• Make it all about the employer.
  • Read the job posting and demonstrate how they meet or exceed the requirements.

By doing this in their cover letter, their resume, and during the interview, these candidates will stand out as the best choice to hire, because they have demonstrated they are exactly what the company is looking for."

 

Joel Quass, CPRW, CEIP

Joel Quass, CPRW, CEIP, is a 5 Steps To Rapid Employment Master Coach, Certified Professional Resume Writer and Employment Interview Professional. He has reviewed over 5,000 resumes, conducted thousands of interviews, facilitated workshops, and authored two books since launching Good Management Is Not LLC in 2010.  As a keynote speaker, Joel covers pressing issues facing job seekers and management professionals including interview skills, leadership skills, stress management, personal branding, and customer service.

Learn more about Joel Quass: http://www.joelquass.com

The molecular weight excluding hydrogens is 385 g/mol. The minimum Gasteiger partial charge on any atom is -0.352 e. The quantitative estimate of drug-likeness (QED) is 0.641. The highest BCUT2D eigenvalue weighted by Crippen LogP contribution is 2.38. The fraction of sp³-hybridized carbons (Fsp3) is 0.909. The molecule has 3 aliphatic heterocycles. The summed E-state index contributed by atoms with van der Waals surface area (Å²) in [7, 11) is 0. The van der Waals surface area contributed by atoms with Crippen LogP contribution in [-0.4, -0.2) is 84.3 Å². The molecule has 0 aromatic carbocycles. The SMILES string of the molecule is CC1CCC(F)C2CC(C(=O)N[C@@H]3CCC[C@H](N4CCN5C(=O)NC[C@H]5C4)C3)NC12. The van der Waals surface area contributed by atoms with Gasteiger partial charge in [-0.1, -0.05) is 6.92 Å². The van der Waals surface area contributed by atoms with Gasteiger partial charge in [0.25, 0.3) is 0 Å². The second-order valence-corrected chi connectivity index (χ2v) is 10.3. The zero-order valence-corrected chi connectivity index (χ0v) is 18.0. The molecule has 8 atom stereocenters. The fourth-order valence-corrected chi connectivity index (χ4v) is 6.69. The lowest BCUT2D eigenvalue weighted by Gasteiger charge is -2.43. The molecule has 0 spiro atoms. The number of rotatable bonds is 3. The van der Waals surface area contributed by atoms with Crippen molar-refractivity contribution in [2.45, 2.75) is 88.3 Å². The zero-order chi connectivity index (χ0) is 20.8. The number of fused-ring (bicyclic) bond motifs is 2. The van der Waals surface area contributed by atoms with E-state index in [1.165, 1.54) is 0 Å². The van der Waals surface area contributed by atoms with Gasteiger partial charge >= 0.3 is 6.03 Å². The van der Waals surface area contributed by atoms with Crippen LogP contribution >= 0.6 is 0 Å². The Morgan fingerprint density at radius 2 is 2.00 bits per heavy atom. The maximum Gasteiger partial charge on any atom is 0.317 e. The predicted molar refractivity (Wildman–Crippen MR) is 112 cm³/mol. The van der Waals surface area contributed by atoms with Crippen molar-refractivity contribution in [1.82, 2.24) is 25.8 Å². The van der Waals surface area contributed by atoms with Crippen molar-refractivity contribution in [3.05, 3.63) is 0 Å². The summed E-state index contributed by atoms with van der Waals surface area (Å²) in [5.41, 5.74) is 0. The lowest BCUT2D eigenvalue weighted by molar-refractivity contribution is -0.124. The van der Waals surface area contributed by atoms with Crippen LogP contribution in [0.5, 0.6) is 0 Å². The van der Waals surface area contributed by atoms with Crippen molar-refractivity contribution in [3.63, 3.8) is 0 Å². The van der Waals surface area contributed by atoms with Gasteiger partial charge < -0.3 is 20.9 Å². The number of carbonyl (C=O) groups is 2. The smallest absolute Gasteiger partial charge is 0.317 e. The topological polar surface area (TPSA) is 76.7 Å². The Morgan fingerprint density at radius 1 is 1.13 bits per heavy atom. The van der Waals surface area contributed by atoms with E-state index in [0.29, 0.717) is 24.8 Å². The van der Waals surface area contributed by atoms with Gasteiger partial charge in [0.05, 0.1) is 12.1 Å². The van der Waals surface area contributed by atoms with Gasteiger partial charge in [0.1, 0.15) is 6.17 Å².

"Our brains adapt to new ways of absorbing content, and a prime example is how we interact with the Internet. Twitter makes us share thoughts in 140 characters or fewer. Now you’re forced to keep your point short and sweet. For a person like me who loves the details, condensing my thoughts into short bite-sized sentences is difficult; but it really has become necessary in our society. With decreasing attention spans, writing tweet-sized resume sentences is a right-on-time strategy. It’s not a trend I see fading away in the coming years either—but it is one I see making it increasingly more difficult to adhere to. The next time you write a sentence for your resume, see how many characters are included and whether you can get it down to 140 characters or fewer without losing impact."

 

Jessica Hernandez, Executive Resume Writer

A nationally recognized resume expert, Jessica Holbrook Hernandez is President/CEO of Great Resumes Fast and a former human resources manager and recruiter. Leveraging more than ten years’ experience directing hiring practices for Fortune 500 companies, Jessica's innovative and brand-driven resume development strategies have secured a 99.6% interview-winning success rate for her clients. As a global resume authority and trusted media source, Jessica has been featured and quoted numerous times throughout CNN.com, The Chicago Tribune, Monster.com, Local Job Network Radio, International Business Times, and more.